TBL Recap Finals Game 2: Reset

With Nakhon Pathom Mad Goats up 1-0 games in the TBL Finals, it would seem like they would have the upper hand. All they had to do was score more than their opponents in the next 40 minutes of regulation and it would over. Glory would be theirs.

Yet, at the end of Game 1, things seemed to actually look worse for the Mad Goats going into the series. They had put one foot on the winner’s stand, but lost an “Arm” in the process when Nattakarn Meungboon left the court in the 4th quarter for a wrist injury. They had also been limping on one leg with Ratdech Kruatiwa injured with a quadricep strain.

They might have been up by one game, but it was going to be an uphill hike from here.


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Scape Goat

The spotlight shined on Suchon Maitampitak early in the game. Suddenly pushed into the starting line-up after not evening suiting up in Game 1, the quick point guard was suddenly leading the highest scoring offense in the TBL on the biggest stage possible. Even though he is a pretty seasoned player in his own rights, this was still a lot to swallow.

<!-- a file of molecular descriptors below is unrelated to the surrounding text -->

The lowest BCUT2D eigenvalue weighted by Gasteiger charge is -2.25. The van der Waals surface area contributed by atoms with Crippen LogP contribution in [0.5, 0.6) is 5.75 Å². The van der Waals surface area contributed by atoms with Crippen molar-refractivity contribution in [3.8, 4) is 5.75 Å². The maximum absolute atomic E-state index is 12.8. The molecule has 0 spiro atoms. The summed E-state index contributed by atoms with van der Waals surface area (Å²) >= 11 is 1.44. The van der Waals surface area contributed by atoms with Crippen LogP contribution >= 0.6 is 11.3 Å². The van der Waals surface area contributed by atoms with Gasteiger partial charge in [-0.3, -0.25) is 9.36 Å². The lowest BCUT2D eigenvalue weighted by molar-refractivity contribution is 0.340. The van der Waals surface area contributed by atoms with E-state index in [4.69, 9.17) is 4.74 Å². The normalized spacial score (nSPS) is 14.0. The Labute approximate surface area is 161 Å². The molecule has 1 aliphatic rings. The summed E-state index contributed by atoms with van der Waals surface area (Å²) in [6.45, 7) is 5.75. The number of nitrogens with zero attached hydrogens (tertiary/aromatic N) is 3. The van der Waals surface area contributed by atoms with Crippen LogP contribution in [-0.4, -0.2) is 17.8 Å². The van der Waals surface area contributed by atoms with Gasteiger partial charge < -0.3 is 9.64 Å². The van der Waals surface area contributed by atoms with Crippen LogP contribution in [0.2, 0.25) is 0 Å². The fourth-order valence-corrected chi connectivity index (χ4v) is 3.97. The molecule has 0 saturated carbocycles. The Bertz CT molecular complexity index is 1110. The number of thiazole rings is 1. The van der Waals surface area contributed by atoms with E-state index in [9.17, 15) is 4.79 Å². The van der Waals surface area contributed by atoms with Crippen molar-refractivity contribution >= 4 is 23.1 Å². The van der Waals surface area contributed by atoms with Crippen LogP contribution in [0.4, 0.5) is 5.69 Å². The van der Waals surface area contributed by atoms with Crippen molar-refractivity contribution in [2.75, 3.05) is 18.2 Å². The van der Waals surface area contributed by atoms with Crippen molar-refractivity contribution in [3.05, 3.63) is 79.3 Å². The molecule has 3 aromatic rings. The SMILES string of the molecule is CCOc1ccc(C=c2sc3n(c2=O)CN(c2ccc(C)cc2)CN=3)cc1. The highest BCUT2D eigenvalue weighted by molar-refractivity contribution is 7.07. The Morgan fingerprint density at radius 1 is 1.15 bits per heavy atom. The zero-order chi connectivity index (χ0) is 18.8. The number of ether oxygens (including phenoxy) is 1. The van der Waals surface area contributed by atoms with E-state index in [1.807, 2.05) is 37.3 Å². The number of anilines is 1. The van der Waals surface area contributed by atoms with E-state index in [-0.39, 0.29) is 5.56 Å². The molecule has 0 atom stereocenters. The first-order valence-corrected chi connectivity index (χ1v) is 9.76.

Early in the game, Suchon looked a bit shaky. Kannawat Lertlaokul could smell his nervousness and put a little more pressure on his defense, causing Suchon to fumble the ball on their first play.


However, Suchon recovered quite well and came up with two very nice possessions. One making a very nice drive and dish to Chaiwat Kedum and another using the Pick and Roll to go inside for the easy layup.

He would turn the ball over for a total of 6 times in the game, including an 8 second backcourt violation. Just goes to show you the pressure of the TBL Finals stage that was suddenly placed on the point guards shoulders. Suchon would end up with two points, 4 assists, two rebounds, and two steals which is not that bad of a stat line. However, the headline of this game was “How will the Mad Goats cope without lead guard Nattkarm Meungboon?” and it would be easy to point out Suchon as the scape”goat” for the Mad Goat’s eventual loss.


However, looking at the box score, the numbers say otherwise.


Chonburi Hi-Tech had a whopping 26(!) rebound advantage over the Mad Goats. Chonburi Hi-Tech had 22 offensive rebounds compared to the Mad Goats 16 defensive rebounds. That counts for a 58% offensive rebounding rate. It will be hard to win when you give you opponent that many second chances.

The Mad Goats efforts on offensive rebounding didn’t actually help much either. When you are shooting 28% from the field (16-58), you will need to grab as much offensive boards as you can. The Mad Goats managed 3 offensive rebounds.

Chonburi Hi-Tech also got to the line much better than in the Game 1. A number widely used to roughly estimate the skill to get to the free throw line is Free throw attempts per Field goal attempts. It’s pretty easy math; if you get to the free throw line more, you shoot less field goals and vice versa.